Kirkus is a well known and established book review magazine.  They review all genres of fiction and nonfiction, along with young adult and children’s books.  All of their detailed reviews are available for free on their website.  It’s a great way to see how good the latest bestsellers are and also discover other books and authors that are highly reviewed.

Book Riot is an extensive book review and recommendation website.  They present their information in more of a “news” story form that the traditional book lists and review format of other sites.  Some will find it more engaging.  They also have several very popular book related podcasts.

Book Marks describes itself as a “Rotten Tomatoes'' for books.  Their editors scour the internet for book reviews from credible, known sources.  Once a book has at least three reviews, they categorize those reviews as pan, mixed, positive, or rave giving readers a quick way to see what is being said about the hottest new releases.  Excerpts of the reviews are also provided so you can decide for yourself.

LoveReading is your standard book reviewing website: it provides listings of new and recommended books, along with providing a short review of each book.  They have an excellent and extensive themed book list section.  While the site is UK based, most books are published simultaneously or nearly these days.

Any New Books is a service that provides weekly emails with lists of new books in genres or topics that you can customize.  With 42 different fiction and nonfiction genres it’s easy to get specific about your own personal loves.  Want to know the latest computer programming, political, and history books each week?  Done.  This service tends to be stronger with its nonfiction coverage than fiction.  Also they will include self-published and books from lesser known publishers which may be of varying quality.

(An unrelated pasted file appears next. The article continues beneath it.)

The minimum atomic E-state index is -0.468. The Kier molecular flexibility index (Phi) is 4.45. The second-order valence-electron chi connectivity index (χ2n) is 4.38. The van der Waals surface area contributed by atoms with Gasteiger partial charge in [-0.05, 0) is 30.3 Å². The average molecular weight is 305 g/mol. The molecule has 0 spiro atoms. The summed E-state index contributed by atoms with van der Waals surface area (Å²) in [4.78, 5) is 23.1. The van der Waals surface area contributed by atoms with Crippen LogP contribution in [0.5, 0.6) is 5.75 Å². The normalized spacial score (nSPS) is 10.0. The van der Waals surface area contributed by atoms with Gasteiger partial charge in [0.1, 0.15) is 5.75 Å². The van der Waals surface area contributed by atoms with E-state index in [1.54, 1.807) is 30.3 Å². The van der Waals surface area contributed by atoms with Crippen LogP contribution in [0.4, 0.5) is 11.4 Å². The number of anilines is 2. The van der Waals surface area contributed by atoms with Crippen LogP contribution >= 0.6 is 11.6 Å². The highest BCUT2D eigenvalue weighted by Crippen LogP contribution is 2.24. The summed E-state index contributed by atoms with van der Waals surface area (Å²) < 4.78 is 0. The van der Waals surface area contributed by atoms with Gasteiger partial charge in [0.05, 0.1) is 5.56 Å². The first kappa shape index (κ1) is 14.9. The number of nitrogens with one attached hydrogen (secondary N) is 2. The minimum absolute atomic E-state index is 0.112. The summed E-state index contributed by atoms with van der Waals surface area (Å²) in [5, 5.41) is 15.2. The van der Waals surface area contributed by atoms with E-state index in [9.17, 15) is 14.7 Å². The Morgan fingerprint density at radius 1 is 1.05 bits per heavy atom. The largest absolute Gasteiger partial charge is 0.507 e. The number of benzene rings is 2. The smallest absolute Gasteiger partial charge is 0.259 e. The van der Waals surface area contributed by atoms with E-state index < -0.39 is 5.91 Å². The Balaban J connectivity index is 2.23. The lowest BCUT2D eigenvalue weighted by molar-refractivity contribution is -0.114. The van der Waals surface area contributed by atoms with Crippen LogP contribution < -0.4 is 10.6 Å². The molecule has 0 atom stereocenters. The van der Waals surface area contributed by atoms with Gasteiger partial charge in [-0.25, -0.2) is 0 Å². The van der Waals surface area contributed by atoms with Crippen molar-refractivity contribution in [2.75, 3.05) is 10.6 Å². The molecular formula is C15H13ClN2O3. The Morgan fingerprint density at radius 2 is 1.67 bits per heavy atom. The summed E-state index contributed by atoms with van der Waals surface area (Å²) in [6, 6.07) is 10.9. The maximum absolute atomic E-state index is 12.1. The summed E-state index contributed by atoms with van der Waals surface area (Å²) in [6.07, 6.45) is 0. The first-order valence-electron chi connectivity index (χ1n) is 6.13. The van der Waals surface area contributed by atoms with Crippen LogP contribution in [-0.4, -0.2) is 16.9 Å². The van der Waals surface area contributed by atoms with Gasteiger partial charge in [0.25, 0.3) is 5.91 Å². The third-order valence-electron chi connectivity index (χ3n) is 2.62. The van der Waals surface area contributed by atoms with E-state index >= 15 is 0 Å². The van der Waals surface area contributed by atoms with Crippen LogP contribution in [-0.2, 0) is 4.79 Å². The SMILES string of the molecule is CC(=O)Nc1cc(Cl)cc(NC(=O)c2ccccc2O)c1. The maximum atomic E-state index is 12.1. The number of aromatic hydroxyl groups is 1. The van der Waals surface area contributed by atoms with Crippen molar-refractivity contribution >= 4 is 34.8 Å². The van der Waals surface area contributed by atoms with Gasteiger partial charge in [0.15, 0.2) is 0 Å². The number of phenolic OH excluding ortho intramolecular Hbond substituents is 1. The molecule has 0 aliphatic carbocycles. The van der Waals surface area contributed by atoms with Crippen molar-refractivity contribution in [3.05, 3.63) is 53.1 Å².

Historical Fiction  

If you are searching for your next historical fiction novel to read, head over to Historical Novels.  They list over 5,000 novels grouped by both time period and geographic location.  Their listing includes both straight historical fiction and also historical mystery fiction.  Reviews are included for some of the titles.  This isn’t the best site for keeping track of what is hot off the press, it has amazing listings of older historical fiction from the 2000s, 1990s, and beyond.  Perfect for when you want to get a book without a long waiting list.

Historical Novel Society has been reading and reviewing historical fiction since 1997 -- over 15,000 books.  While not all of those are listed on their website, there are still plenty of books to choose from.  They do keep up with the latest publications and have extensive reviews of recent releases.

Historical Fiction Online is a good old fashioned internet message board.  It is an online forum for lovers of historical fiction to post book reviews, reading logs, and have general discussions about all things historical fiction.  It is easy to go down into the rabbit hold on this site, but there is good information on books to be found here.


Stop, You’re Killing Me is a massive resource for mystery lovers.  It tracks the latest releases by month for hardcover, paperback, large print, and audio formats.  You can also browse new and older titles grouped by location, job of the main character, historical time period, ethnic group of the main character, and subgenre (ie cozy, thriller, paranormal).  It’s easy to find some great mysteries perfectly suited to your tastes using these indexes.  They also have book reviews and book award listings.  What more could a mystery read want?